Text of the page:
It’s always considered a great compliment when you can say that a work of nonfiction reads like fiction but when fiction reads like nonfiction? Not so good.
Historian Stella Tillyard has written several acclaimed history books including the bestselling (and excellent) The Aristocrats*. Now she has turned her fascination with the Regency Period into a first novel, Tides of War set during the Peninsula War. This period is well known territory for Georgette Heyer fans. Of course it is also the time of Pride and Prejudice but since Austen didn’t write about the politics of the day these two novels might as well take place on different planets.
Tides of War is the story of newlyweds James and Harriet Raven and their dealings with every other person in Spain and England from 1812 to 1815. True, sort of. The Ravens do interact intimately with: the Duke and Duchess of Wellington, Nathan Rothschild, Fredric Winsor, Goya and then all the various other historical figures who flit in and out in cameo roles, a few mistresses, illegitimate offspring, hundreds of soldiers, politicians, scientists and servants by the score. I estimate that by page 50 you will have been introduced to approximately 40 different characters.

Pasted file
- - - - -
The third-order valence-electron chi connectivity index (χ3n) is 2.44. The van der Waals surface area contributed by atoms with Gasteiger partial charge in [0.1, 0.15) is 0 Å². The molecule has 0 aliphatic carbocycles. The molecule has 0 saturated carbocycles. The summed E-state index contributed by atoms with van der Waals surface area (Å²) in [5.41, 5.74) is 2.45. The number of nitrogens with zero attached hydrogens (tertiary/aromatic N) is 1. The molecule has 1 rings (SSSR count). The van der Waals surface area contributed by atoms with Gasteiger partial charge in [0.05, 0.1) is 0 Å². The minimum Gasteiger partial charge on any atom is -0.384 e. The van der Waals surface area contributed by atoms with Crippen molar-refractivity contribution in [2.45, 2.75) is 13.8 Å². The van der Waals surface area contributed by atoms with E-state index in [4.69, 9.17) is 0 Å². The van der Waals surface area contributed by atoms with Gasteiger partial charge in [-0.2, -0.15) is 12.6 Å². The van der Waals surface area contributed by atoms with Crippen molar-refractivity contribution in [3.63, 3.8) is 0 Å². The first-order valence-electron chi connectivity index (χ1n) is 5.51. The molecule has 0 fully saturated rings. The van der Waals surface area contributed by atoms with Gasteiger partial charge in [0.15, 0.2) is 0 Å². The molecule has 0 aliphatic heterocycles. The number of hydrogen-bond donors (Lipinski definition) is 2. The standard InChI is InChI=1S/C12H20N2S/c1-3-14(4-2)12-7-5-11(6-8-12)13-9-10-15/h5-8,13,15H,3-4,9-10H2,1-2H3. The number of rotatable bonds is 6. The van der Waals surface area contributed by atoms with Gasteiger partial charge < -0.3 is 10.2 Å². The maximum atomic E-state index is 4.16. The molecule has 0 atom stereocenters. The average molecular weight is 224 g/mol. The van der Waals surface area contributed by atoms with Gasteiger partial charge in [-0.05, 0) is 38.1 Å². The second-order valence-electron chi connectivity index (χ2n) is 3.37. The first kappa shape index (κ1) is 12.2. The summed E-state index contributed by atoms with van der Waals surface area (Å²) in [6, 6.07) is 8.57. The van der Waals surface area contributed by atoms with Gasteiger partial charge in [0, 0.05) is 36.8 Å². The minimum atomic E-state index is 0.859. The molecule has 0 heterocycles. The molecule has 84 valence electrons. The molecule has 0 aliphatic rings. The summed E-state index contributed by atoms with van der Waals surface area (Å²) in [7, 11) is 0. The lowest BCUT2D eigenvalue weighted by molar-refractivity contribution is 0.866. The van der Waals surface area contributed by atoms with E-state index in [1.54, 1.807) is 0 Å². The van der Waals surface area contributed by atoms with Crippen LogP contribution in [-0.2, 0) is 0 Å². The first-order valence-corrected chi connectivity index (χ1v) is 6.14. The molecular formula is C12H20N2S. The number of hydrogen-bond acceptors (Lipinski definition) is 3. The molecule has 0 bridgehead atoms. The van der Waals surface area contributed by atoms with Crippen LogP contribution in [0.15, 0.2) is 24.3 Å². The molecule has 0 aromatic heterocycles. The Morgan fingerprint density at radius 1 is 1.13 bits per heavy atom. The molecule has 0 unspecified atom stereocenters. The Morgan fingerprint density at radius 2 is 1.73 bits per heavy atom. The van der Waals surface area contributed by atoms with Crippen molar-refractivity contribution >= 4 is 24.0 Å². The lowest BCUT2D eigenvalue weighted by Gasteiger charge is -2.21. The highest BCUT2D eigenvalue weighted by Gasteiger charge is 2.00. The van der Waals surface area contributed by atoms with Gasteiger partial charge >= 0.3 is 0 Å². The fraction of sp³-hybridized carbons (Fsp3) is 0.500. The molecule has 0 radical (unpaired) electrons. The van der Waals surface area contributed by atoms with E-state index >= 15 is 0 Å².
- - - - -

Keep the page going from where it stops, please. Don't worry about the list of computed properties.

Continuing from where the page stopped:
Somewhere in this crush of interesting characters is a terrific historical novel. The problem is that Tillyard was not able to leave out any scrap of research or insightful anecdote she came across in order for the story to come through. It is in there. You get glimpses of it amidst all the facts along with some absolutely gorgeous descriptions of everything from the first days of gaslight to the battlefields in Spain. There is certainly a good novelist in Tillyard and a very good novel buried in Tides of War but unfortunately there wasn’t a good editor bringing them both together.
*Sadly The Aristocrats in out of print in the U.S. at the moment. It is worth trying to find in your library or a used bookstore. It was made into an outstanding miniseries that was every bit as good as the book. You might like that as well. I did.